The end of secrecy

I’ve been saying for the past two decades that in the future we’ll all have a lot less privacy. It’s logical really. As networks and storage technology make it increasingly easier to access, capture and move information, it will become harder to keep secrets. The only uncertainty has always been anticipating precisely how and when the implications of all this is will unfold.

There are many dimensions to this problem, and they’re already becoming very visible. Data leakages will become more common. Intelligence services will have to operate in a more open fashion (though they’ll have vastly more scope for interception). And there will be a growing privacy backlash.

Just in the past week, for example, we’ve seen press reports of data breaches, reports of China spying on Skype messages and UK government proposals to store details of citizen communications and Internet use. We’ve also seen privacy arguments about BT’s proposal to roll out Phorm, a controversial consumer tracking system. There’s a clear trend in all of this, and we can expect it to continue.  

Business and security will need to respond to the threats and opportunities presented by this. As competitors and enemies increasingly exploit the ease of gathering and mining previously private information, we will be forced to do the same. For the past ten years I’ve referred to this scenario as “spy versus spy”. It’s a paradigm shift for all stakeholders. If you can’t beat them, you have to join them.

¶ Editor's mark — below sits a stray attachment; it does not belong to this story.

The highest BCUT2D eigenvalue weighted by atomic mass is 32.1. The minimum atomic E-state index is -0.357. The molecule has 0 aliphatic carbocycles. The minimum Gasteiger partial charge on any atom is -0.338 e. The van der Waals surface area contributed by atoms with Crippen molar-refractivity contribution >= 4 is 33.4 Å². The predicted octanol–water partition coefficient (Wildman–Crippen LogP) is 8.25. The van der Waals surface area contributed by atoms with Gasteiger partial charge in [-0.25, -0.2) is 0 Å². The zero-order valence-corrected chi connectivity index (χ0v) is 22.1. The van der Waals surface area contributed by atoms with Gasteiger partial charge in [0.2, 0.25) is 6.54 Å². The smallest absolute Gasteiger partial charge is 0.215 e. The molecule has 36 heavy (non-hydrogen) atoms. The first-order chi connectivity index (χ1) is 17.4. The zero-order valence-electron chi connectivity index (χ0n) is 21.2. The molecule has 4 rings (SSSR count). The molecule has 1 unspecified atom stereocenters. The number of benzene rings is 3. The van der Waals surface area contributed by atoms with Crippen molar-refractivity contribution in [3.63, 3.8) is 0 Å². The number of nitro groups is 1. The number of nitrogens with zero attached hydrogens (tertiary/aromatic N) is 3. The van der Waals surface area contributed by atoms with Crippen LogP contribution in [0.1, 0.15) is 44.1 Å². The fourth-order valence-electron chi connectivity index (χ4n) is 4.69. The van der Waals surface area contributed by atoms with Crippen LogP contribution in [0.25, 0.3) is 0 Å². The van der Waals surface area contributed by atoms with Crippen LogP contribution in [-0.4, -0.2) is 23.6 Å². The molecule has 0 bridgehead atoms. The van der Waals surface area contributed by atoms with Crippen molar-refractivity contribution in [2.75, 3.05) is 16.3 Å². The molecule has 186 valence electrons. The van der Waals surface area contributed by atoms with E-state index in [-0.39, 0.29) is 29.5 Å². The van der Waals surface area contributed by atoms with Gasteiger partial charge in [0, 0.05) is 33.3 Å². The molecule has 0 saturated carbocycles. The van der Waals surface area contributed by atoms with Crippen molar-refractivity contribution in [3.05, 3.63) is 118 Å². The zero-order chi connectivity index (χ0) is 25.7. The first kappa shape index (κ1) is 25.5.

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"For the past ten years I've referred to this scenario as "spy versus spy". It's a paradigm shift for all stakeholders. If you can't beat them, you have to join them." I respectfully hope that you don't join them. What we need is mainstream reporting of why controversial consumer tracking technology such as Phorm, and NebuAd who are now attempting to follow in Phorm's footsteps, is wrong and needs to be stopped. Tracking for national security is totally different to tracking for commercial gain. Phorm and it's adware technology needs to be stopped before privacy becomes extinct. We need a privacy backlash.
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The end of secrecy? Its never really been a question of secrecy. Its more the end of trust. In effect you can longer trust BT to carry your data.
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Further to prev comment, its possibly not the "end of secrecy" we are seeing... but the end of trust. Confidentiality will always be essential for commercial/political/private communication. If ISPs can't be trusted using unencrypted methods of comms, confidentiality will be restored using strong encryption instead. I think that's something ISPs and Governments ought to fear, but if not, then it will happen. If confidential communication can't be assured, we are witnessing the start of secrecy, not the end of it.
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